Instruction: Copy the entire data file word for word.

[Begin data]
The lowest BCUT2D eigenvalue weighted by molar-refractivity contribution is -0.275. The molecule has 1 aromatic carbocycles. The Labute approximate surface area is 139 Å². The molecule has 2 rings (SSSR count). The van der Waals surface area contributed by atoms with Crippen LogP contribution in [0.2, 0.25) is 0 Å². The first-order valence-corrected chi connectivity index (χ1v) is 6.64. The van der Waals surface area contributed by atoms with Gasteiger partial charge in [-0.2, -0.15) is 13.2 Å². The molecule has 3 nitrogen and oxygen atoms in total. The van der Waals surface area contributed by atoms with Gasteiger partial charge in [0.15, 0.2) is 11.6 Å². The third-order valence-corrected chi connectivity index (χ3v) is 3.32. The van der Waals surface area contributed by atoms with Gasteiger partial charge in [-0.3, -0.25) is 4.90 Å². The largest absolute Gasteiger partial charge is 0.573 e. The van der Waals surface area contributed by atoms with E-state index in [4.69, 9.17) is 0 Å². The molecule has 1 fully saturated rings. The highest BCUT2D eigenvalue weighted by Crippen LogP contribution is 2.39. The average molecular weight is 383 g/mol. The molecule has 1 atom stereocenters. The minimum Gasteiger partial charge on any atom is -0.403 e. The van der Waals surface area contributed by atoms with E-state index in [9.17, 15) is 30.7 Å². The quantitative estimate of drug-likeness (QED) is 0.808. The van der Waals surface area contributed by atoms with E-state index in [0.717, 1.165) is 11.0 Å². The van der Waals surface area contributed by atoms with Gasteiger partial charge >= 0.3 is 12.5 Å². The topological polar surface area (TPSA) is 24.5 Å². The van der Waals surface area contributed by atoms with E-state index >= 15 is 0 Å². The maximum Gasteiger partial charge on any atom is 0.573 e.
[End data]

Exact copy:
The lowest BCUT2D eigenvalue weighted by molar-refractivity contribution is -0.275. The molecule has 1 aromatic carbocycles. The Labute approximate surface area is 139 Å². The molecule has 2 rings (SSSR count). The van der Waals surface area contributed by atoms with Crippen LogP contribution in [0.2, 0.25) is 0 Å². The first-order valence-corrected chi connectivity index (χ1v) is 6.64. The van der Waals surface area contributed by atoms with Gasteiger partial charge in [-0.2, -0.15) is 13.2 Å². The molecule has 3 nitrogen and oxygen atoms in total. The van der Waals surface area contributed by atoms with Gasteiger partial charge in [0.15, 0.2) is 11.6 Å². The third-order valence-corrected chi connectivity index (χ3v) is 3.32. The van der Waals surface area contributed by atoms with Gasteiger partial charge in [-0.3, -0.25) is 4.90 Å². The largest absolute Gasteiger partial charge is 0.573 e. The van der Waals surface area contributed by atoms with E-state index in [4.69, 9.17) is 0 Å². The molecule has 1 fully saturated rings. The highest BCUT2D eigenvalue weighted by Crippen LogP contribution is 2.39. The average molecular weight is 383 g/mol. The molecule has 1 atom stereocenters. The minimum Gasteiger partial charge on any atom is -0.403 e. The van der Waals surface area contributed by atoms with E-state index in [9.17, 15) is 30.7 Å². The quantitative estimate of drug-likeness (QED) is 0.808. The van der Waals surface area contributed by atoms with E-state index in [0.717, 1.165) is 11.0 Å². The van der Waals surface area contributed by atoms with Gasteiger partial charge >= 0.3 is 12.5 Å². The topological polar surface area (TPSA) is 24.5 Å². The van der Waals surface area contributed by atoms with E-state index >= 15 is 0 Å². The maximum Gasteiger partial charge on any atom is 0.573 e.